- Courts Not Good at Dispute Resolution: Enforcement of secured claims appears to be slow and costly, affecting the cost of credit. It takes 4.5 years, costs 22% of the value of the debtor’s estate, and only yields 30% of what is owed
- PE & VC’s: The majority of around 15–20 active private equity funds focused primarily on SMEs with a perceived financing gap of typically between US$50,000 and $5 million. The funds target deal sizes of around $1–3 million, which is still at the high-end of the SME segment and is therefore out of reach for most SMEs in Kenya. The venture capital industry is still nascent with about 10 venture capital type funds, but interest from international firms, as well as local ones, especially in the emerging ICT industry, has recently been on the increase. There are several incubators which have been set up to help build the pipeline for such deals, but the sector is still at an early stage of development
- 3 Kinds of Banks: Banks target the market segments they are most effectively able to service. There are 1. Corporate oriented (Barclays, CfC Stanbic, Standard Chartered) 2. Supply-chain oriented (BoA, Chase, DTB, Ecobank, FINA, I&M, NIC) 3. Micro-oriented (Co-op, Equity, Family, KCB, KREP, Jamii Bora)
- Overdrafts are Bad: The most interesting finding from this analysis is arguably the central role played by overdrafts in SME lending in Kenya. While overdrafts can be useful to meet immediate liquidity needs and to avoid firms having to turn to informal lenders or shadow banking, a problem arises when firms use overdrafts to fund specific working capital or investment financing needs. Overdrafts tend to be very expensive and inefficient in addressing specific business funding needs. Banks, on the other hand, may have limited incentives to reduce firms’ reliance on overdrafts, as the overdrafts usually provide high profit margins. Nonetheless, during the interviews some bank managers confirmed that over-reliance on overdrafts can be a major hindrance to the development of SME finance in Kenya: overdrafts are a financial ‘black box’ because they do not reveal why firms are borrowing nor how the loans are used.
- Interest Rates: The average annual interest rate is 20.6% for microenterprises, 18.5% for small enterprises, 17.4% for medium enterprises and 15.3% for large enterprises.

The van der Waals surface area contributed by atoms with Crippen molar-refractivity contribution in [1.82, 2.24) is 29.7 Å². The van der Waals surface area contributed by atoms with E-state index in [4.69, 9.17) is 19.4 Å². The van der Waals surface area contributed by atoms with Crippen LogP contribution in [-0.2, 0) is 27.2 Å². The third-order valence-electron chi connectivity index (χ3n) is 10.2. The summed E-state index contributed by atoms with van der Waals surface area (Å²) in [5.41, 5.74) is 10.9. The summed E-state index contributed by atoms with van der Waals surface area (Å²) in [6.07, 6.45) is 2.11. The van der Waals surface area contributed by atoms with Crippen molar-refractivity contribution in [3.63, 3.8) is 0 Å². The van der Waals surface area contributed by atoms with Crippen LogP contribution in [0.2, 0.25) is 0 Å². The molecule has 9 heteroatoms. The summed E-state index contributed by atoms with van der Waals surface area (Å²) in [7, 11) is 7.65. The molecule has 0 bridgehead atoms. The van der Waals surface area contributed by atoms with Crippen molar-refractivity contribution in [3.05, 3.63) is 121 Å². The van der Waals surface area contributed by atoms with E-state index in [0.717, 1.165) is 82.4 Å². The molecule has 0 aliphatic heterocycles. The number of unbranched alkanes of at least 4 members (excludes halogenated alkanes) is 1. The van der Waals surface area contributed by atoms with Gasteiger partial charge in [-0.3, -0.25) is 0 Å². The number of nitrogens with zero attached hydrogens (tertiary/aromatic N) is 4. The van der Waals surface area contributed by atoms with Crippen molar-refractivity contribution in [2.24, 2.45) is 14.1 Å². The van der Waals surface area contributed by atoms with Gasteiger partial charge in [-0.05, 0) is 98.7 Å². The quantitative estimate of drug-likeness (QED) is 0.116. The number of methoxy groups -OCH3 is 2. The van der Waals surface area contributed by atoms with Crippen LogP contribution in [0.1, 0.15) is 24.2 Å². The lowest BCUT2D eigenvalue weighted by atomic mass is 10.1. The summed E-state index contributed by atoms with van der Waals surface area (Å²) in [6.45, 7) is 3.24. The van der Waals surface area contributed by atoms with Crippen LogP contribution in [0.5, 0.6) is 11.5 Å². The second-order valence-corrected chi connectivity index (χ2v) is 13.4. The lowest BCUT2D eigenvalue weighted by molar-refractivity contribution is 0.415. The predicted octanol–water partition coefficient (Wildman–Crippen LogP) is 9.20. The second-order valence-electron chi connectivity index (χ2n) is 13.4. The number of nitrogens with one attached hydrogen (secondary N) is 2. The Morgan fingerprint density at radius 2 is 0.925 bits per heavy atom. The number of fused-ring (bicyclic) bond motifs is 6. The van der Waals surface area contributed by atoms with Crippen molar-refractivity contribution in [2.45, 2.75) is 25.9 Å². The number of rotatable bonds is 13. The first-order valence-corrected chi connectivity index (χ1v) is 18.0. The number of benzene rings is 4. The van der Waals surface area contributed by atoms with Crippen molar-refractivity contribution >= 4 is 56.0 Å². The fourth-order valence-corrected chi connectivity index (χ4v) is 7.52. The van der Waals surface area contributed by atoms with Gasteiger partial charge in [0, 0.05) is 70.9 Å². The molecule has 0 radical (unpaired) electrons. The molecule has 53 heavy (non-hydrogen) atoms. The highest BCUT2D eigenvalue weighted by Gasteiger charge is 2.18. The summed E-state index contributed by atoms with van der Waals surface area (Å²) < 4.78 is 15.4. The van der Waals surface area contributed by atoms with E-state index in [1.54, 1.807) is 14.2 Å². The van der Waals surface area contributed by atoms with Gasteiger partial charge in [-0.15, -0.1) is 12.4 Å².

- Potential 20 Million Credit Reports: As of 31 December 2014, a total of 5.2 million credit reports were requested by banks, compared with 2.3 million as of December 2012. Adding the information from the over 20 million registered mobile money/mobile financial services users would lead to a significant expansion of the underlying information base.
A few weeks ago there was an odd debate by thousands of people in many countries over what color a certain dress was – “White and Gold?” , or “Black and Blue?”.
While the dress debate rages on, there are similar debates are going on in the Kenyan judicial system. If you attend a Kenyan court, and hear lawyers for two sides argue, they will say polar opposites of each other. E.g a bank lawyer will say that Person A has defaulted on a Kshs 10 million loan and they want to sell his/her house. In reply, the lawyer for Person A will deny that he knows the bank, or took a loan from the bank, and that there is a fraudulent attempt to sell his house.
Or in the case of the Tatu City, you have two groups of directors saying totally different things. One side calls the others fraudsters who have never put a cent in what is a billion shilling project, while the other side says that foreigners want to deprive them of a rightful stake.
The truth is usually somewhere in between in these cases, but why do antagonists, through their lawyers and affidavits retreat to polar opposite sides ahead of court? This forces a judge to wade through months or years of volumes of evidence and documents in order to arrive at at a Solomonic decision that may reflect the reality, or a sense of fairness. Not the truth. In these drawn out cases sides are given injunctions and orders that prolong, and make the ultimate decision, needlessly more expensive.
Could a lot of cases be settled faster, and less time lost in the courts? There’s no need for Solomon in every case.